By the time of Bobby and Major’s youths, Newhallville looked much different than it had during Fields’ upbringing. Coming of age in a community that had become short on stability and hope, Bobby and Major ultimately responded in very different ways. Devastated by the death of his mother during his childhood, the once promising Major became a stickup kid and later a paid assassin before he himself was eventually murdered. According to a New Haven police officer who had known Major since he was young, “[a] lot of people saw him as a cold-blooded killer. He didn’t start off that way.”
For Bobby, a desire for experience of the wider world resulted in long, solitary bike rides around New Haven starting at the age of nine. Travelling across the Prospect Street divide, he became keenly aware of the stark contrasts between his neighborhood and the rarified air of Yale. “Come over that hill, it’s a whole different reality,” he tells Dawidoff. Although exposed to unrelenting violence in the neighborhood, Bobby remained uninvolved. In the language of the streets, Bobby was “just around,” the term applied to someone not caught up in drug trafficking or other criminality. Bobby would watch neighborhood kids burst into convenience stores and make off with shoplifted items before paying for his own purchase. None of this prevented Bobby from becoming the focus of a slipshod investigation by unscrupulous police detectives increasingly determined to pin the murder of Pete Fields on him despite all evidence to the contrary. The unfolding of the injustices that resulted in Bobby’s wrongful conviction and the legal crusade that it took to finally free him after nine long years makes for reading that is as infuriating as it is page-turning.
The strength of Dawidoff’s book is in his ability to render Newhallville and its residents in all their fullness. Dawidoff spent eight years reporting The Other Side of Prospect and it shows. Whereas far too many outside chroniclers of neighborhoods like Newhallville focus almost exclusively on the hardships they face, Dawidoff provides a more complete picture. We get to know community members not just as perpetrators and victims, but as people. We learn not only about Newhallville’s current challenges, but also its continued resilience. This resilience is particularly on display in the case of Bobby, who even after his release from prison is repeatedly knocked down but always finds a way to get back up.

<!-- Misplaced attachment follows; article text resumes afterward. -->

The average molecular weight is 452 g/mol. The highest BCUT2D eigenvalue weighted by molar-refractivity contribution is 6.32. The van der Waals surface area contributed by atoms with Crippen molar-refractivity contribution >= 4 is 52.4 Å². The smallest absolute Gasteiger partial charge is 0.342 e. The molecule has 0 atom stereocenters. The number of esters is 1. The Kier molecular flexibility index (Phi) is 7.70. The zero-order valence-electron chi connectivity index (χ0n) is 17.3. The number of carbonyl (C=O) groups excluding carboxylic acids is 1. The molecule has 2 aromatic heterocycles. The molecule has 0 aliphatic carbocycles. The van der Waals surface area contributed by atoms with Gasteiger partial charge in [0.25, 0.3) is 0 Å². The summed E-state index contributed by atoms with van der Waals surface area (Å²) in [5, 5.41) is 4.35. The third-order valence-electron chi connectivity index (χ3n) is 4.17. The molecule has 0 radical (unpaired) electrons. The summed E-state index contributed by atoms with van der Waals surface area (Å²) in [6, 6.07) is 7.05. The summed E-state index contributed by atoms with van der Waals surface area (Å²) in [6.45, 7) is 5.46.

For some, the answer to the loss of good jobs in places like Newhallville is labor mobility. (I once had a colleague at Yale ask in all sincerity why everyone in Appalachia doesn’t just move to West Texas). And Newhallville’s own history may seem to point to such mobility being a fact of life. Successive waves of migrants came to the neighborhood from all over Europe and later the Deep South in search of better lives. If they all had to leave home to thrive, why should the current residents of Newhallville be any different? Yet even if such uprooting were an attractive solution, The Other Side of Prospect calls into question whether it is still a practical one. As Dawidoff notes, the type of migration that populated Newhallville was historically made possible by strong community and familial bonds:
A truth of the Great Migration was that the first generation self-selected for ambition and initiative. They tended to be young, strong, better-educated, often married people who had the backing of other family members who sometimes pooled their money to help them go. It was a chain migration, where each family that went north was a fillip for other families to pick up and do the same.
New arrivals could often count on an extensive support network of kinfolk and former neighbors who could help them get settled, by providing, for example, a temporary place to stay or a lead on a job. In today’s increasingly atomized society, it is not clear that such support networks would still exist to ease migrants’ way. As compared with this support, the government-issued relocation vouchers that modern-day proponents of labor mobility frequently tout seem a pretty thin gruel. And given that the loss of good working-class jobs is an American problem and not just a Newhallville one, it is unclear where residents would even go.
What might it look like to try to support postindustrial working-class communities where they are rather than to destroy them in order to “save” them? For Dawidoff, a national problem of this magnitude and intractability calls for the engagement of our country’s great institutions. Deindustrialization is “too big a problem for small neighborhood organizations to solve, too big a problem for mayors with lean budgets, daily governance, and two-year terms.” Unfortunately, these institutions have not answered the call. Dawidoff notes ruefully that despite being in Newhallville’s literal backyard, Yale has no institute for postindustrial studies dedicated to tackling the question of what to do about working-class neighborhoods without any work.
Certainly there is a need for a national conversation and national solutions on everything from trade policy to labor relations to our underinvestment in career and technical education. But reading The Other Side of Prospect, one is left with the sense that the ultimate authors of Newhallville’s future revitalization, if it is to occur, will be its community members. Create the conditions in which they can succeed and watch them bring to the task all of the grit and determination that have been the hallmark of Newhallville residents for generations.